Foreign Policy collects a series of photos from Haiti under the headline: "Why Does Now Look So Much Like Then?" The images are the thing - the text is brief stuff, but here's a sample:
Twelve months ago, with most Haitians nearly paralyzed by shock and the scale of devastation, attempts to clear the rubble -- a necessary first step toward rebuilding -- stalled. Lately, attempts to clear are finally picking up steam. But Jacques Gabriel, Haiti's minister for public works, recently estimated that it would be five years until the government would have sufficient infrastructure to function properly.
This should not be particularly surprising. Part of the failure here is due to the way we've learned donations flow - and, as Fox's Kathleen Foster notes, a lack of transparency for the entire process:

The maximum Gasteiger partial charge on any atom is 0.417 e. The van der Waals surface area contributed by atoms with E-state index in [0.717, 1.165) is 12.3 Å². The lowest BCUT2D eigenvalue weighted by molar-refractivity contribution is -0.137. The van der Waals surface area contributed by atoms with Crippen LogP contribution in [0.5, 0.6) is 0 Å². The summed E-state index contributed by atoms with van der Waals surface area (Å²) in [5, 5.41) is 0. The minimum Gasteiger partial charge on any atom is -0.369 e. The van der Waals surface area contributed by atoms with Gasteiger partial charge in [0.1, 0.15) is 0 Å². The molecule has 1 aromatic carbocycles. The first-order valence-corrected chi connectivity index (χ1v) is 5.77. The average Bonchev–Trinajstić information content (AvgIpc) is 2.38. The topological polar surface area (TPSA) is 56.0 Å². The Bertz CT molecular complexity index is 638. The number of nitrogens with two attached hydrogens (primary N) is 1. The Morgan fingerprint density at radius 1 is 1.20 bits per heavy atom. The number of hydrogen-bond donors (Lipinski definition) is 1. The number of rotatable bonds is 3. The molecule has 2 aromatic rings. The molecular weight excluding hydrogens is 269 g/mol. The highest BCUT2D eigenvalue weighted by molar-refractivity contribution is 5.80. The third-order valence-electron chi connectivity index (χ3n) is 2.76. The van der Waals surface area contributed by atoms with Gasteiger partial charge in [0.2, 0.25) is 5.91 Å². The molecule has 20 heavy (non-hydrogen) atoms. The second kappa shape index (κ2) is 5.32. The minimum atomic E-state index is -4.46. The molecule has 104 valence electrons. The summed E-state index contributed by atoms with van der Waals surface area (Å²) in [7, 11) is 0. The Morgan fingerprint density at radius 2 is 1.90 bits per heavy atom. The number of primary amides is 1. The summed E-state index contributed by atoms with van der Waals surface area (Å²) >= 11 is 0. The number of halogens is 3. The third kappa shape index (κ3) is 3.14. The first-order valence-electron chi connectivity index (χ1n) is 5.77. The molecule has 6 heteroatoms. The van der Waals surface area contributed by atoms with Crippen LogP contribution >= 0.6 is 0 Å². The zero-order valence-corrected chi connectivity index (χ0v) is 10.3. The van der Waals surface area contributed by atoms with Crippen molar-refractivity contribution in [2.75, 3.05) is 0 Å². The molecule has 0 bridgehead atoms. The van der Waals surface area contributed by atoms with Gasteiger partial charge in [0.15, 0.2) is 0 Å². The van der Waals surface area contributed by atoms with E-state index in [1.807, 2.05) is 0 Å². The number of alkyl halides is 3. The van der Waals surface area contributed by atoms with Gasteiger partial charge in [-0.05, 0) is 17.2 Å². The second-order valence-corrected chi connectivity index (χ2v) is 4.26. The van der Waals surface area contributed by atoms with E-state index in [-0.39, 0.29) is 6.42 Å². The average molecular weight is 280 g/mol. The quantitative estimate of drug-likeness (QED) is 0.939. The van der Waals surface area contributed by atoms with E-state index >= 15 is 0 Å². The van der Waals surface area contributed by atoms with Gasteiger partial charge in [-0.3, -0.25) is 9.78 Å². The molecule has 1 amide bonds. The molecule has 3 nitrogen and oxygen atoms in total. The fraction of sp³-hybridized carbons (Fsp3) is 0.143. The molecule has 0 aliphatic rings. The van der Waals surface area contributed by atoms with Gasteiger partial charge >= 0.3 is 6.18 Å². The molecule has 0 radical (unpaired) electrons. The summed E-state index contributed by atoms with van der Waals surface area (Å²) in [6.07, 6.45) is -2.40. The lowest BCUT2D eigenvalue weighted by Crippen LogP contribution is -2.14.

A year later, Americans are still seeing images of Haitians living in tents and wondering why. Their $10 dollar text donation may have helped pay for those gray tents with the black stripes. But Ben Smilowitz from The Disaster Accountability Project (www.disasteraccountability.org) says if donors want to know, they should ask.
His watchdog group did just that, asking 200 aid organizations operating in Haiti to detail how much money they raised and how they are spending it. Only 38 of them responded to the survey. Those 38 collectively raised 1.4 billion dollars and say theyâ??ve so far spent about 700 million of it. However, Smilowitz says many refused to state clear goals and provide a breakdown of how they are spending donor money. He says transparency among aid groups is key to evaluating success in Haiti, but realizes it could also point out some flaws.
Of course, there are also barriers fundamental to the Haitian experience, which can certainly be read as being at odds with any sort of ordered liberty. One of the best essays on this topic is by former Latin America USAID guru Paul Bonicelli published last year in The City, which you can find here.